Stage 1. Planning and scoping
Stage 2. Preparation
Stage 3. Audit
Stage 4. Reporting
Stage 5. Remediation (optional)
Companies wishing to avoid financial and reputational losses, demonstrate to customers, employees, shareholders and regulators the highest cybersecurity standards to keep their data safe.
Organizations that handle a lot of sensitive data, use corporate networks, have their own website, use Internet payment technologies, or as part of the audit of data protection controls.
An organization should conduct a special security audit after a data breach, introducing new software, system upgrade or data migration, or when changes data security regulations, or when the company grows and number of employees.
We recognize that every client's needs are unique, and we tailor our services to meet the specific requirements of each business, ensuring a customised and effective solution for each and every client.
Cutting Edge Technology
We utilise the latest tools and technologies to perform comprehensive security audits, identifying potential vulnerabilities and providing actionable recommendations for improvement.
Proven Track Record
Our successful completion of numerous projects and an extensive list of satisfied clients are testaments to our expertise and productivity with information security and GDPR compliance.
We believe in building long-term relationships with our clients, providing continuous support and guidance to help them maintain and enhance their information security posture and stay compliant with GDPR requirements.
Our team stays ahead of emerging trends and regulatory changes, ensuring that we provide the most relevant and up-to-date guidance to our clients.
A security audit is a systematic evaluation of the security of a company's information system by measuring how well it conforms to an established set of criteria. A thorough audit typically assesses the security of the system's physical configuration and environment, software, information handling processes and user practices.
What are the types of security audits?
Internal audits. In these audits, a business uses its own resources and internal audit department. Internal audits are used when an organization wants to validate business systems for policy and procedure compliance.
External audits. With these audits, an outside organization is brought in to conduct an audit. External audits are also conducted when an organization needs to confirm it is conforming to industry standards or government regulations.● Second-party audits are conducted by a supplier of the organization being audited.● Third-party audits are done by an independent, unbiased group, and the auditors involved have no association with the organization under audit.
What is the difference between test and assessment and audit?
Audits are a separate concept from other practices such as tests and assessments. An audit is a way to validate that an organization is adhering to procedures and security policies set internally, as well as those that standards groups and regulatory agencies set. Organizations can conduct audits themselves or bring in third parties to do them. Security audit best practices are available from various industry organizations.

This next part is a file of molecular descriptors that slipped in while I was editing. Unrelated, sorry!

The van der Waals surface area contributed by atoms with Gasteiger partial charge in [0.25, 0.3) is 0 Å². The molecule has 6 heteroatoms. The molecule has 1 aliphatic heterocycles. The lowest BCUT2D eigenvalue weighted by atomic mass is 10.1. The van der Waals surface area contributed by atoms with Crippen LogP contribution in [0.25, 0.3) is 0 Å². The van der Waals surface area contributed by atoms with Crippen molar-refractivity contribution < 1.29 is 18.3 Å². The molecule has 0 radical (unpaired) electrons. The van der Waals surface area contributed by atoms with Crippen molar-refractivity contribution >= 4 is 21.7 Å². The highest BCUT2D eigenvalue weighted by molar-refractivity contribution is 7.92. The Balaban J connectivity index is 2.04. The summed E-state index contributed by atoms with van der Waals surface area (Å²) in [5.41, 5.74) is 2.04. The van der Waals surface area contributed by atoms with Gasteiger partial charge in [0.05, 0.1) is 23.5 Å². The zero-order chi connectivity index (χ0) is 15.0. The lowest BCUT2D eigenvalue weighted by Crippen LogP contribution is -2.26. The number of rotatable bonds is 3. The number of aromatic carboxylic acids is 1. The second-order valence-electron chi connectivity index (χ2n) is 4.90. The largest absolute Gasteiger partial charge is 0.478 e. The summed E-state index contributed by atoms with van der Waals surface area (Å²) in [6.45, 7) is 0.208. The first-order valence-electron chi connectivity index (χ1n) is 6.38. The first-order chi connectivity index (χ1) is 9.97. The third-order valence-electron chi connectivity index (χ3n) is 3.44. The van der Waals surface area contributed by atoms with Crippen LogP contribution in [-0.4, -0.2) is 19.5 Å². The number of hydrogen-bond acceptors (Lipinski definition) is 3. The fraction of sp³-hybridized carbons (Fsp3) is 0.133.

A test, such as a penetration test, is a procedure to check that a specific system is working as it should. IT professionals doing the testing are looking for gaps that might open vulnerabilities. With a pen test, for instance, the security analyst is hacking into the system in the same way that a threat actor might, to determine what an attacker can see and access.
An assessment is a planned test such as a risk or vulnerability assessment. It looks at how a system should operate and then compares that to the system's current operational state. For example, a vulnerability assessment of a computer system checks the status of the security measures protecting that system and whether they are responding the way they should.
How often the security audit should be performed?
How often an organization does its security audits depends on the industry it is in, the demands of its business and corporate structure, and the number of systems and applications that must be audited. Organizations that handle a lot of sensitive data - such as financial services and heathcare providers - are likely to do audits more frequently. Ones that use only one or two applications will find it easier to conduct security audits and may do them more frequently. External factors, such as regulatory requirements, affect audit frequency, as well.Different departments may have different audit schedules, depending on the systems, applications and data they use. Routine audits - whether done annually or monthly - can help identify anomalies or patterns in a system.
Quarterly or monthly audits may be more than most organizations have the time or resources for, however. The determining factors in how often an organization chooses to do security audits depends on the complexity of the systems used and the type and importance of the data in that system. If the data in a system is deemed essential, then that system may be audited more often, but complicated systems that take time to audit may be audited less frequently.
An organization should conduct a special security audit after a data breach, system upgrade or data migration, or when changes to compliance laws occur, when a new system has been implemented or when the business grows by more than a defined amount of users. These one-time audits may focus on a specific area where the event may have opened security vulnerabilities.